Over the years, Everett Gendler has inspired many people to celebrate holidays in unique and special ways. He does it again with his new take on the traditional Chanukah menorah, as he describes below. Please let us know if you try this and feel free to send pictures!


Chanukah lends itself to many emphases, from freedom struggle to kindling a fire at the dark of the year. Since I’ve just come indoors from gusty winds and temperatures in the teens, working on the fire and light emphasis of the holiday, let me share one possible addition to the traditional lighting of your Chanukah menorahs (and the more the better!)


A Gendler Chanukah dinner

Since there are historical grounds for speculating that the actual eight days of lighting candles may relate to earlier countryside bonfires at the dark of the year, flaming torches could appropriately add to the glow of our own Chanukah observances if we’re so inclined.


Inspired by the Gendlers’ plethora of chanukiah, Grapevine executive director Emily and her family eat dinner by Chanukah candlelight

Simplest is the following. Get hold of nine Tiki outdoor torches, take a pry bar, make holes a foot apart in a gentle semi-circle, and fix the torches securely in the ground. If there is no frost in the ground it is easier, but even an inch or two of recently formed frozen ground can be penetrated, then deepen the hole to a secure depth. The center torch that will serve as the shamash should be left a bit less fixed since you’ll need to use it to kindle the others.

In placing oil in the torches, select the amount of oil for the time you’d like the torches to stay lit. If it’s a short evening, less oil; for a leisurely time around the table or in sight of the torches, more oil.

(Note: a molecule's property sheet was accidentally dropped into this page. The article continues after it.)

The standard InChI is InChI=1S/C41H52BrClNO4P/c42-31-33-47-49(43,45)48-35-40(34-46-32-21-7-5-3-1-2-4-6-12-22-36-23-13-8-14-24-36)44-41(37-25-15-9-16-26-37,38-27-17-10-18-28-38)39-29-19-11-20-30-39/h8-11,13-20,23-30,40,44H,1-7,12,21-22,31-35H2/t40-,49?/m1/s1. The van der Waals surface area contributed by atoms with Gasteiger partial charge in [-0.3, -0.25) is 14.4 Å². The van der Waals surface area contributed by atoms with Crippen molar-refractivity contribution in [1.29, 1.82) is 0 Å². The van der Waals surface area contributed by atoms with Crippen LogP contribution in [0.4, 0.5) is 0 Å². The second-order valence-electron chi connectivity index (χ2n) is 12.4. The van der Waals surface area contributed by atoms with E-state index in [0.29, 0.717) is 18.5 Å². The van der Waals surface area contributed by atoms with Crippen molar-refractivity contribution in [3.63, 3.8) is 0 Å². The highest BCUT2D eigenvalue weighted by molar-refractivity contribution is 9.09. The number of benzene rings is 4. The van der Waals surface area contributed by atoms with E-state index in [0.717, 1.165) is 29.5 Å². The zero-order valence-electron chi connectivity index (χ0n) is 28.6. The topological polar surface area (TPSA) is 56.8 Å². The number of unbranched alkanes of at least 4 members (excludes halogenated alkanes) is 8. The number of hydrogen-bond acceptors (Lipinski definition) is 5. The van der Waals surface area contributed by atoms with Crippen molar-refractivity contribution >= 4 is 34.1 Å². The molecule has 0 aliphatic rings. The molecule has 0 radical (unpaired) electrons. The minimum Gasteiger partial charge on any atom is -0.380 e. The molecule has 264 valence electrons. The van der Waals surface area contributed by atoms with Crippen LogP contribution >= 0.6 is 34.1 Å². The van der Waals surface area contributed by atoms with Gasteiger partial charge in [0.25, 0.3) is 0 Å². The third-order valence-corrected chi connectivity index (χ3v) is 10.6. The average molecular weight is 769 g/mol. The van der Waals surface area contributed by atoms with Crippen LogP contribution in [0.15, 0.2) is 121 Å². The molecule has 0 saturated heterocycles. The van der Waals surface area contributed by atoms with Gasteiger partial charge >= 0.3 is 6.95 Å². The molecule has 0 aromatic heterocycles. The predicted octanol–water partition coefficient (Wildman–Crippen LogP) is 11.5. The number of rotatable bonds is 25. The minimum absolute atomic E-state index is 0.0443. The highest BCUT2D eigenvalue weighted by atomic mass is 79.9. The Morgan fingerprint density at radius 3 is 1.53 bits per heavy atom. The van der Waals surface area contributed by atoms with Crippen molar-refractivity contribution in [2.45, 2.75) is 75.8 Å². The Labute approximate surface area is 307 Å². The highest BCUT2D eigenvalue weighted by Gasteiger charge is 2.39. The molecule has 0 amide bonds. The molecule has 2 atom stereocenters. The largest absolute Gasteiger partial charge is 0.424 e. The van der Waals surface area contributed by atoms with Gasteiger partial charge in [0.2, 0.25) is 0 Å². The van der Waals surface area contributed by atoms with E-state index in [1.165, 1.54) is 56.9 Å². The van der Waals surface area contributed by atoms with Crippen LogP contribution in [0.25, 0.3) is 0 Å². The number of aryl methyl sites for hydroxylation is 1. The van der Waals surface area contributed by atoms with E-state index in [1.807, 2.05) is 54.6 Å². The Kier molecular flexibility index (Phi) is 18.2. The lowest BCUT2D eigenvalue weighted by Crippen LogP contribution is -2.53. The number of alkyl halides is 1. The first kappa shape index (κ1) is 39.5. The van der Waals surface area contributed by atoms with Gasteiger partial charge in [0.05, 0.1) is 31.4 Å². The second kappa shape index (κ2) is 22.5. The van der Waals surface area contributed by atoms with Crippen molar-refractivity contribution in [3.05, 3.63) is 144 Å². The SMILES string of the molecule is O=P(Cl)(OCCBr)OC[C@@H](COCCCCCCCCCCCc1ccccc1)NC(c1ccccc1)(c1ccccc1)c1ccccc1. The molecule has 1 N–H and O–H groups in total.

It’s probably best to light the outside torches first, then set a-glow the various candelabra indoors with the traditional blessings and songs.

Effects? You won’t know until you’ve tried them. Perhaps you’ll find them a distraction. In that case, obviously discontinue the practice. On the other hand, you may find that the outdoor torches add a dimension to the traditional candles indoors. Either way, if you give this a try, do let the Gendler Grapevine Project know of your reactions. That will provide helpful guidance for others.

By way of historical background, I should add that one year, when Chanukah coincided with a NEFTY Winter Encampment at Eisner Camp in Great Barrington, a colleague and fellow faculty, Harold Robinson and I, did just that. Outside the window where indoors we were lighting the traditional Chanukah candles, outside we lit the torches to mirror the indoor candles. It was quite an effect with the torches illuminating surrounding snowdrifts! But even without the snowdrifts, outdoor torches can be an effective addition to the brightness of our Chanukah celebrations.

Most important, whatever surrounding lights are blazing as you observe Chanukah, may the inner light and illumination be even more intense and glowing!

Lightness and Brightness to you and yours,

Everett Gendler